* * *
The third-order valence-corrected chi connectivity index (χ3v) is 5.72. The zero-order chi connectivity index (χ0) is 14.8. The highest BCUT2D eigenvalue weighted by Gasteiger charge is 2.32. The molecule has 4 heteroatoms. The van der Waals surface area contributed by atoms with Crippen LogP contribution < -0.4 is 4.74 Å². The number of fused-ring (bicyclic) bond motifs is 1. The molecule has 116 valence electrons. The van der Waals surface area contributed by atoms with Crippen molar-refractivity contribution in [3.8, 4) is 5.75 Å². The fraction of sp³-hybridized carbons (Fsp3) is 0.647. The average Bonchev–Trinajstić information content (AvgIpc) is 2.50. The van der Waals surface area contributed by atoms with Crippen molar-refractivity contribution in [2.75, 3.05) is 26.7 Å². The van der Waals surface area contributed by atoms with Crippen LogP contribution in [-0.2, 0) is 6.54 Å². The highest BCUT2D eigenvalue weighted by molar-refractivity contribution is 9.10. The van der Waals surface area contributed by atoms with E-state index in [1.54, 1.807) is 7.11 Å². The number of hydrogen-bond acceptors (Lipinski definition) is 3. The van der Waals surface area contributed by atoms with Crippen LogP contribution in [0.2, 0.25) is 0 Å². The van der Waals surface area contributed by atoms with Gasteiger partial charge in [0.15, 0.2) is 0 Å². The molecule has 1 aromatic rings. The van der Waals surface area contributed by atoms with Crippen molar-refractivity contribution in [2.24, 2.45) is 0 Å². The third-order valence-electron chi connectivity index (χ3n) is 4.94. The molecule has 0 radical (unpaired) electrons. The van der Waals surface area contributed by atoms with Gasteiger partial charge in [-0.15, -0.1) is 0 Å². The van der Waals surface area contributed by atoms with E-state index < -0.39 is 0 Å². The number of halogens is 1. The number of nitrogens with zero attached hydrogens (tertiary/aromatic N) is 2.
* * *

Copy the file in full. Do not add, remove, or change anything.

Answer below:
The third-order valence-corrected chi connectivity index (χ3v) is 5.72. The zero-order chi connectivity index (χ0) is 14.8. The highest BCUT2D eigenvalue weighted by Gasteiger charge is 2.32. The molecule has 4 heteroatoms. The van der Waals surface area contributed by atoms with Crippen LogP contribution < -0.4 is 4.74 Å². The number of fused-ring (bicyclic) bond motifs is 1. The molecule has 116 valence electrons. The van der Waals surface area contributed by atoms with Crippen molar-refractivity contribution in [3.8, 4) is 5.75 Å². The fraction of sp³-hybridized carbons (Fsp3) is 0.647. The average Bonchev–Trinajstić information content (AvgIpc) is 2.50. The van der Waals surface area contributed by atoms with Crippen molar-refractivity contribution in [2.75, 3.05) is 26.7 Å². The van der Waals surface area contributed by atoms with Crippen LogP contribution in [-0.2, 0) is 6.54 Å². The highest BCUT2D eigenvalue weighted by molar-refractivity contribution is 9.10. The van der Waals surface area contributed by atoms with E-state index in [1.54, 1.807) is 7.11 Å². The number of hydrogen-bond acceptors (Lipinski definition) is 3. The van der Waals surface area contributed by atoms with Crippen LogP contribution in [0.2, 0.25) is 0 Å². The van der Waals surface area contributed by atoms with Gasteiger partial charge in [0.15, 0.2) is 0 Å². The molecule has 1 aromatic rings. The van der Waals surface area contributed by atoms with Crippen molar-refractivity contribution in [2.24, 2.45) is 0 Å². The third-order valence-electron chi connectivity index (χ3n) is 4.94. The molecule has 0 radical (unpaired) electrons. The van der Waals surface area contributed by atoms with Gasteiger partial charge in [-0.15, -0.1) is 0 Å². The van der Waals surface area contributed by atoms with E-state index < -0.39 is 0 Å². The number of halogens is 1. The number of nitrogens with zero attached hydrogens (tertiary/aromatic N) is 2.